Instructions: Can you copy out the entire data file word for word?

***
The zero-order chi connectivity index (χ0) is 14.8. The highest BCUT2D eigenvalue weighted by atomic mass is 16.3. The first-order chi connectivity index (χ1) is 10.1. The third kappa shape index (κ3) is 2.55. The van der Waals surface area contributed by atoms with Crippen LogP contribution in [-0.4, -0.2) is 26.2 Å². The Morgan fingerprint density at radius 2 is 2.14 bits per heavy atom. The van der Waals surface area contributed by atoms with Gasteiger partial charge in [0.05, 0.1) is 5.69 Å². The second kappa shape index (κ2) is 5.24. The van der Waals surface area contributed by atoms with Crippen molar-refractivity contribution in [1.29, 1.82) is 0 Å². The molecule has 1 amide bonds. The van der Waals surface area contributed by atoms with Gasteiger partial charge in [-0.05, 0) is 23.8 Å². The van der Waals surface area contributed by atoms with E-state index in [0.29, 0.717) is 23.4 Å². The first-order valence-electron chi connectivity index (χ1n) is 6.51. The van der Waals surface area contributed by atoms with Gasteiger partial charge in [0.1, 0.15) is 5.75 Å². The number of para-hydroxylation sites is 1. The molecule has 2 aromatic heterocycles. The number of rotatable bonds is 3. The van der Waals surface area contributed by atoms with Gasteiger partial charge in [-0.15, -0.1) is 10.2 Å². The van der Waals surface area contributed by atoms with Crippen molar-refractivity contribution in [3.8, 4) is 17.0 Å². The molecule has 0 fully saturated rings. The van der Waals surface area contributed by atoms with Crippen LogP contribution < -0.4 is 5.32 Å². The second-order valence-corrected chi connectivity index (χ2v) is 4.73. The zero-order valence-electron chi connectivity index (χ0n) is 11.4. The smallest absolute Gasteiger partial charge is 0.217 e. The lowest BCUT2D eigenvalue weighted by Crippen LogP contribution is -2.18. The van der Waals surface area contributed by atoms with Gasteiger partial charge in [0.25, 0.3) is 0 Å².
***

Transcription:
The zero-order chi connectivity index (χ0) is 14.8. The highest BCUT2D eigenvalue weighted by atomic mass is 16.3. The first-order chi connectivity index (χ1) is 10.1. The third kappa shape index (κ3) is 2.55. The van der Waals surface area contributed by atoms with Crippen LogP contribution in [-0.4, -0.2) is 26.2 Å². The Morgan fingerprint density at radius 2 is 2.14 bits per heavy atom. The van der Waals surface area contributed by atoms with Gasteiger partial charge in [0.05, 0.1) is 5.69 Å². The second kappa shape index (κ2) is 5.24. The van der Waals surface area contributed by atoms with Crippen molar-refractivity contribution in [1.29, 1.82) is 0 Å². The molecule has 1 amide bonds. The van der Waals surface area contributed by atoms with Gasteiger partial charge in [-0.05, 0) is 23.8 Å². The van der Waals surface area contributed by atoms with E-state index in [0.29, 0.717) is 23.4 Å². The first-order valence-electron chi connectivity index (χ1n) is 6.51. The van der Waals surface area contributed by atoms with Gasteiger partial charge in [0.1, 0.15) is 5.75 Å². The number of para-hydroxylation sites is 1. The molecule has 2 aromatic heterocycles. The number of rotatable bonds is 3. The van der Waals surface area contributed by atoms with Gasteiger partial charge in [-0.15, -0.1) is 10.2 Å². The van der Waals surface area contributed by atoms with Crippen molar-refractivity contribution in [3.8, 4) is 17.0 Å². The molecule has 0 fully saturated rings. The van der Waals surface area contributed by atoms with Crippen LogP contribution < -0.4 is 5.32 Å². The second-order valence-corrected chi connectivity index (χ2v) is 4.73. The zero-order valence-electron chi connectivity index (χ0n) is 11.4. The smallest absolute Gasteiger partial charge is 0.217 e. The lowest BCUT2D eigenvalue weighted by Crippen LogP contribution is -2.18. The van der Waals surface area contributed by atoms with Gasteiger partial charge in [0.25, 0.3) is 0 Å².